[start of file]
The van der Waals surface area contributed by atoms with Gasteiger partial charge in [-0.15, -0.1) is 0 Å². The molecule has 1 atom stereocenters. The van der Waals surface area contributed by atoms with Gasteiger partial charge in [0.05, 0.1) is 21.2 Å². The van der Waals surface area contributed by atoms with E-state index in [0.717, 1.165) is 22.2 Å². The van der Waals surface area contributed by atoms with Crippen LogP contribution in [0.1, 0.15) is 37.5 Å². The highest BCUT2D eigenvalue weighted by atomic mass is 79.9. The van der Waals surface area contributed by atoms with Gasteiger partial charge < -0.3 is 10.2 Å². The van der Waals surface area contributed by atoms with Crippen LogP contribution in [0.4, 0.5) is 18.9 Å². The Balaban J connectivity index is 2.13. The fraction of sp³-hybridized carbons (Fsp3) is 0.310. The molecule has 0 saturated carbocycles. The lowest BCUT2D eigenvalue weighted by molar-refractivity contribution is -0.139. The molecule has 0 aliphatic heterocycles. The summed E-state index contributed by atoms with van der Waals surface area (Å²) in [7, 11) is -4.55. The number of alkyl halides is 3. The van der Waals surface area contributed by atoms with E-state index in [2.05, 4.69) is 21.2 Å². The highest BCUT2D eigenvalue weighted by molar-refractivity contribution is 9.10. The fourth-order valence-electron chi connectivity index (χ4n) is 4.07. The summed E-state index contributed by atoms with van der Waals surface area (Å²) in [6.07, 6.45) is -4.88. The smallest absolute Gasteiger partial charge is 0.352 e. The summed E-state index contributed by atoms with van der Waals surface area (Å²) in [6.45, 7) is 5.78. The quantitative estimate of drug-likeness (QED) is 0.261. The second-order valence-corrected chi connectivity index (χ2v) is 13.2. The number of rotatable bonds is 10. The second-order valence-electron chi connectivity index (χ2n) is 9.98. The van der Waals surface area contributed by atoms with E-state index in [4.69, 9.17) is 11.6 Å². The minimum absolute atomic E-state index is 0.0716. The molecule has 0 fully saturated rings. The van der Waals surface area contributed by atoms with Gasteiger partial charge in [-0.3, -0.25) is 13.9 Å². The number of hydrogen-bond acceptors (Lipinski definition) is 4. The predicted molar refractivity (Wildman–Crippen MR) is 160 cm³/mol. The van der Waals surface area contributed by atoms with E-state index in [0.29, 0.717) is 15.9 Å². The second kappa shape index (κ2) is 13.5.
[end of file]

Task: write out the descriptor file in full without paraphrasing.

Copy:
The van der Waals surface area contributed by atoms with Gasteiger partial charge in [-0.15, -0.1) is 0 Å². The molecule has 1 atom stereocenters. The van der Waals surface area contributed by atoms with Gasteiger partial charge in [0.05, 0.1) is 21.2 Å². The van der Waals surface area contributed by atoms with E-state index in [0.717, 1.165) is 22.2 Å². The van der Waals surface area contributed by atoms with Crippen LogP contribution in [0.1, 0.15) is 37.5 Å². The highest BCUT2D eigenvalue weighted by atomic mass is 79.9. The van der Waals surface area contributed by atoms with Gasteiger partial charge < -0.3 is 10.2 Å². The van der Waals surface area contributed by atoms with Crippen LogP contribution in [0.4, 0.5) is 18.9 Å². The Balaban J connectivity index is 2.13. The fraction of sp³-hybridized carbons (Fsp3) is 0.310. The molecule has 0 saturated carbocycles. The lowest BCUT2D eigenvalue weighted by molar-refractivity contribution is -0.139. The molecule has 0 aliphatic heterocycles. The summed E-state index contributed by atoms with van der Waals surface area (Å²) in [7, 11) is -4.55. The number of alkyl halides is 3. The van der Waals surface area contributed by atoms with E-state index in [2.05, 4.69) is 21.2 Å². The highest BCUT2D eigenvalue weighted by molar-refractivity contribution is 9.10. The fourth-order valence-electron chi connectivity index (χ4n) is 4.07. The summed E-state index contributed by atoms with van der Waals surface area (Å²) in [6.07, 6.45) is -4.88. The smallest absolute Gasteiger partial charge is 0.352 e. The summed E-state index contributed by atoms with van der Waals surface area (Å²) in [6.45, 7) is 5.78. The quantitative estimate of drug-likeness (QED) is 0.261. The second-order valence-corrected chi connectivity index (χ2v) is 13.2. The number of rotatable bonds is 10. The second-order valence-electron chi connectivity index (χ2n) is 9.98. The van der Waals surface area contributed by atoms with E-state index in [4.69, 9.17) is 11.6 Å². The minimum absolute atomic E-state index is 0.0716. The molecule has 0 fully saturated rings. The van der Waals surface area contributed by atoms with Gasteiger partial charge in [-0.3, -0.25) is 13.9 Å². The number of hydrogen-bond acceptors (Lipinski definition) is 4. The predicted molar refractivity (Wildman–Crippen MR) is 160 cm³/mol. The van der Waals surface area contributed by atoms with E-state index in [0.29, 0.717) is 15.9 Å². The second kappa shape index (κ2) is 13.5.